When the next data page i+2 is due for this flash device at t2, the data can be stored as described before, because the maximum program time of the previously stored data page i is over (assuming that tPROG,eff ≥ tPROG,max/2). If a shorter effective program time would be used, the maximum program time would not yet be over at t2 and thus the next page i+2 would have to be handled in the same way as the previous page i+1, i.e. it would also have to be buffered.
In one embodiment, the page buffer stores those data pages for which flash programming exceeded tPROG,eff
in the following manner (in principle) :
Tab.1: Exemplary page buffer usage (in principle)
|# ||Buffer page#0 ||Buffer page#1 ||Buffer page#2 ||Buff.page#3 |
|1 ||current page j || || || |
|2 ||current page j+1 || || || |
|3 ||current page j+1 ||failed page j+2 || || |
|4 ||current page j+3 ||failed page j+2 || || |
|5 ||current page j+4 ||failed page j+2 || || |
|6 ||current page j+5 ||failed page j+2 || || |
|7 ||current page j+5 ||failed page j+2 ||failed page j+6 || |
|8 ||current page j+7 ||failed page j+2 ||failed page j+6 || |
|9 ||current page j+8 ||failed page j+2 ||failed page j+6 || |
| ||... || || || |
|M ||last page M-1 ||failed page j+2 ||failed page j+6 || |
Tab.1 shows a simple exemplary usage of the page buffer. Each line represents the status of the page buffer after a time of tWrite + tPROG,eff. A first buffer page is used for buffering the current data page, i.e. the data page that is also currently stored to a flash memory. If the flash programming process was not successful at the time when the next data page (current page j+1 in Tab.1) must be stored, this data page is buffered in the next higher buffer page (Buffer page #1) . Assuming that tPROG,eff ≥ tPROG,max/2, the maximum programming time has passed when the next data page (j+3) must be stored, so that this next data page (j+3) can reuse the first buffer page (page#0). Following data pages are also stored in this buffer page (page#0), until the next failure occurs.
In Tab.1, the data page j+5 has not been successfully stored in the page buffer when the next data page j+6 arrives, so that the flash memory indicates through its status signals that it is still busy with the previous data page j+5. Then the buffer controller causes the next data page j+6 to be buffered in the next free buffer page, which is Buffer page #2 in this example. Further following data pages may again be stored in the first buffer page page#0, as described above.
Finally, after the last data page M-1 has been stored in the flash, the buffer contains on the pages following the "current data" page all data pages that were not yet stored in the flash, because their respective previous pages exceeded the effective program time. These may then be copied into the flash memory. The above-mentioned position, sequence or time information of these pages is required for reconstructing the data stream, and may therefore also be stored in a flash.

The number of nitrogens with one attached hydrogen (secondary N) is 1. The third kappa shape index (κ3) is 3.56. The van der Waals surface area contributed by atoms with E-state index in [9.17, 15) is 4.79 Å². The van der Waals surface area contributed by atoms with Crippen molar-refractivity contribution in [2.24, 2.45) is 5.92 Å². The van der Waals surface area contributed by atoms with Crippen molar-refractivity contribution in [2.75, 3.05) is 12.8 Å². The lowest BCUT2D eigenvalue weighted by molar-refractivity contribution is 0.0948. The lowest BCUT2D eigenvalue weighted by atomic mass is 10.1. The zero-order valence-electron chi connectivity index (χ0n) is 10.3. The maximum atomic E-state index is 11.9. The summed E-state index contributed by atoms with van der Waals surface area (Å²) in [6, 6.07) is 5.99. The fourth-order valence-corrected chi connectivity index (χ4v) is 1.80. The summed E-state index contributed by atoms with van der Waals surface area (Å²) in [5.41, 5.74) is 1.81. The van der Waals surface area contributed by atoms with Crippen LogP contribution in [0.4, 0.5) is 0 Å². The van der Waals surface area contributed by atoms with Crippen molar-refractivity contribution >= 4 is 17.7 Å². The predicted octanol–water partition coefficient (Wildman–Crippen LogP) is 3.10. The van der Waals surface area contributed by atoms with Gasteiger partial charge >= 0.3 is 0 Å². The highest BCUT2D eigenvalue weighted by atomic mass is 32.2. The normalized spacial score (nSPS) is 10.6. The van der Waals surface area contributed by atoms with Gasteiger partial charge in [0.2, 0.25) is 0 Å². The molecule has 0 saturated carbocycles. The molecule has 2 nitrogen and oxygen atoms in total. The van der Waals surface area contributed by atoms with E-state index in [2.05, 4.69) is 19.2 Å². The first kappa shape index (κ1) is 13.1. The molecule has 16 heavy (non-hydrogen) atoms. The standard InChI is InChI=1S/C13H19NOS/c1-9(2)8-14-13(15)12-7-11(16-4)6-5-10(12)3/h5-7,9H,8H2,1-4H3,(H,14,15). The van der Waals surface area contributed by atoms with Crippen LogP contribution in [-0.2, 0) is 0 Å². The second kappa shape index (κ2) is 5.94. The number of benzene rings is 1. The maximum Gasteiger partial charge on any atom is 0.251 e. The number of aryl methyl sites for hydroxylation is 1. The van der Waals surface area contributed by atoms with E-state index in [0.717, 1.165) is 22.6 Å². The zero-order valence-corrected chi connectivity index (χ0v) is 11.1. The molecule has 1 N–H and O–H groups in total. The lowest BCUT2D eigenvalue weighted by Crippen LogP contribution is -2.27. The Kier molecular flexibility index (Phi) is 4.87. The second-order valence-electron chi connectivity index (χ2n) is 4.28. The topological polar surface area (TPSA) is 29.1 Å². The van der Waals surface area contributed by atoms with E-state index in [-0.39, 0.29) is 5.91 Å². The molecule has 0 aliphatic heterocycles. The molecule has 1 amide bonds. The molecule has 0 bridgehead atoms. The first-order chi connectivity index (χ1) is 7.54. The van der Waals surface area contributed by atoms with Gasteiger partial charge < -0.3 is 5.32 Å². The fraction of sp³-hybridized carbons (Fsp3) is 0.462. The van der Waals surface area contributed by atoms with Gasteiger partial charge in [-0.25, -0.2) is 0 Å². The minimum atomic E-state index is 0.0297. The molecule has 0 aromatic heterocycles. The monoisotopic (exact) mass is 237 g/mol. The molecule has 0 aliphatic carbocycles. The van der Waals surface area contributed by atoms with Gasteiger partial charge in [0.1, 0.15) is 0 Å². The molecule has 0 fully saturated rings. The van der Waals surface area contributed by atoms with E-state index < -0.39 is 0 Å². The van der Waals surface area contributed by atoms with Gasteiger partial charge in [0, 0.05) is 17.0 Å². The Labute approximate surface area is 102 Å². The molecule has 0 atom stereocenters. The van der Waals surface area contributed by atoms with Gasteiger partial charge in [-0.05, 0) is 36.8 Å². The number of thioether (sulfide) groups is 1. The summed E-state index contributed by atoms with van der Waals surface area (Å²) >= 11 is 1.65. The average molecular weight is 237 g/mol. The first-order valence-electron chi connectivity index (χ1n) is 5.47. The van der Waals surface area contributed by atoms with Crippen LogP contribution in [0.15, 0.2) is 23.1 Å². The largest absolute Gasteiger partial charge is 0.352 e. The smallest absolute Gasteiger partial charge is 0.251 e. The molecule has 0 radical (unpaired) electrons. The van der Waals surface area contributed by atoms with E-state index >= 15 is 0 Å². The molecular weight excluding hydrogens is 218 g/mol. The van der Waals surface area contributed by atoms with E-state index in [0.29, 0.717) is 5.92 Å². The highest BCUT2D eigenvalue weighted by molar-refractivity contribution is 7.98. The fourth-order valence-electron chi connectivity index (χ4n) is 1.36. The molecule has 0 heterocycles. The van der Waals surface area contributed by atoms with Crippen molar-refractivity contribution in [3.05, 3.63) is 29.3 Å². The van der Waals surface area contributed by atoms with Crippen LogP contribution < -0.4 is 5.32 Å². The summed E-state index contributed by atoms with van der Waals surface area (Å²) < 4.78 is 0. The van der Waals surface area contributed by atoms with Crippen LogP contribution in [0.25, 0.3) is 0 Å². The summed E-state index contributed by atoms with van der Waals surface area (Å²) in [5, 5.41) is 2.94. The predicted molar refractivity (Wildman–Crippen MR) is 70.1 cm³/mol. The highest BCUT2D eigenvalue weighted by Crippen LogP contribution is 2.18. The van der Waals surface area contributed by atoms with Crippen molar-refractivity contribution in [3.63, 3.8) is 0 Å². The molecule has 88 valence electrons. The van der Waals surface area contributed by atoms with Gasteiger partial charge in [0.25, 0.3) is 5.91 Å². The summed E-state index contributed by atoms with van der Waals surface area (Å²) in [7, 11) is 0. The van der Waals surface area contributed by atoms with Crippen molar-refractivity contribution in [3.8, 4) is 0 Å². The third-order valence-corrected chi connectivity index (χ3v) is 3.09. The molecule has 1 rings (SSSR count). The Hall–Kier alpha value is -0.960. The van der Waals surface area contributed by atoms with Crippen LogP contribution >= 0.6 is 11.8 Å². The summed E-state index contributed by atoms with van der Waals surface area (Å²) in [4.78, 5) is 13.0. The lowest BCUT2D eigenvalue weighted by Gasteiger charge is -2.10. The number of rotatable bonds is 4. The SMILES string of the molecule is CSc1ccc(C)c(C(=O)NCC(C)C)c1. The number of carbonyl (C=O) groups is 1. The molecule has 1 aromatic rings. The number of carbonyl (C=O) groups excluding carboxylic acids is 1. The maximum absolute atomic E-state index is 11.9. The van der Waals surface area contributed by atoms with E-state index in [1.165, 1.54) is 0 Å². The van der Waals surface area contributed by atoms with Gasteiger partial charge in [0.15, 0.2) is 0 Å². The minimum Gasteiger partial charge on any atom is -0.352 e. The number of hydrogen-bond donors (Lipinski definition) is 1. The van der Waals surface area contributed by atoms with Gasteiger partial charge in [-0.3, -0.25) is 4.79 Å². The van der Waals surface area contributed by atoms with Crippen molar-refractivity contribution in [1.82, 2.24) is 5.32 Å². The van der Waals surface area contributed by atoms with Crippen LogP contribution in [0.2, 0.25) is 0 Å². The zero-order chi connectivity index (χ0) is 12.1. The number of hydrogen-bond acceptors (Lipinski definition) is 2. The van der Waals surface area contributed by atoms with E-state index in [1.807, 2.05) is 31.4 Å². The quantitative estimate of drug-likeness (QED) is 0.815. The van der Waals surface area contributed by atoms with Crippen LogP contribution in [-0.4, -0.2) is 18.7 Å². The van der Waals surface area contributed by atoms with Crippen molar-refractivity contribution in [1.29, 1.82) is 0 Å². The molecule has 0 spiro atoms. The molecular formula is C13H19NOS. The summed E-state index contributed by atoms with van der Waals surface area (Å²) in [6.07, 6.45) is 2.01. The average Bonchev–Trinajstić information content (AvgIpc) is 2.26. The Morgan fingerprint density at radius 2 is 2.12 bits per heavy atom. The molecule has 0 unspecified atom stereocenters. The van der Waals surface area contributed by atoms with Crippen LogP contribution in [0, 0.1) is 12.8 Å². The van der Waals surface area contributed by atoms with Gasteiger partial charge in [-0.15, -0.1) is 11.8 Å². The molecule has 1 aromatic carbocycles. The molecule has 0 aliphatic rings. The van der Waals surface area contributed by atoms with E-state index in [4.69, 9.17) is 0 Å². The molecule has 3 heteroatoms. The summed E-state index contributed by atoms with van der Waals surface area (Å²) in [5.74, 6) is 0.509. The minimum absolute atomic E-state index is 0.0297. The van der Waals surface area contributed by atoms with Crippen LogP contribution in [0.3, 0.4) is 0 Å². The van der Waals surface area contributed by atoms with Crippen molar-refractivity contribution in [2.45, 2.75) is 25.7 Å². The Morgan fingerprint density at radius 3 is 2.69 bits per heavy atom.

The described procedure does not consider data pages for which flash storage failed completely due to bad blocks.
These pages may also be stored in the page buffer, and the process for storing them may be superposed to the described process. In that case e.g. the current buffer page will not be overwritten after a program failure, and the page buffer will eventually contain all data pages that were - for different reasons - not stored in the flash memory.
As mentioned above, in one embodiment the page buffer holds only those data pages that could not be written into the flash memory. In other embodiments, the page buffer may additionally hold the current page or pages, whose number may depend on the ratio tPROG,max / tPROG,eff. Fig.5 shows the Case Of tPROG,max/2 ≤ tPROG,eff < tPROG,max.
E.g. for the case of tPROG,max/3 ≤ tPROG,eff < tPROG,max/2, at least two successive data pages must be stored instead of only one. Similarly, for tPROG,max/4 ≤ tPROG,eff < tPROG,max/3, at least three successive data pages must be stored. However, for higher ratios the probability of program process failures is too high, assuming today's flash devices and page buffer sizes. Thus, from today's point of view, useful configurations for this embodiment are page buffers that buffer 1-3 pages per page that exceeds tPROG,eff.
The invention helps to effectively reduce the program time of NAND Flash devices even for applications with real-time constraints. This leads to a higher guaranteed data rate for a single NAND Flash device. With regard to scaling in terms of data rate fewer NAND Flash devices are required to achieve a certain, guaranteed data rate.
With regard to scaling in terms of data rate, the invention allows providing a guaranteed input data rate with fewer NAND Flash devices than conventional prior art, or a higher guaranteed data rate than conventional prior art with a given number of NAND Flash devices.
Using measurements, the performance of current NAND Flash devices was evaluated and the actual distribution of the program time was determined. These measurements showed that e.g. for Micron NAND Flash devices (with 300/700 µs typ./max.program time) only 1.3*10-3 % of all page programs exceed a program time of 350µs, which is only half of the maximum program time. From the measurements the conclusion can be drawn that it is reasonable and technically feasible to effectively reduce the effective program time; even a reduction to half the maximum program time is feasible.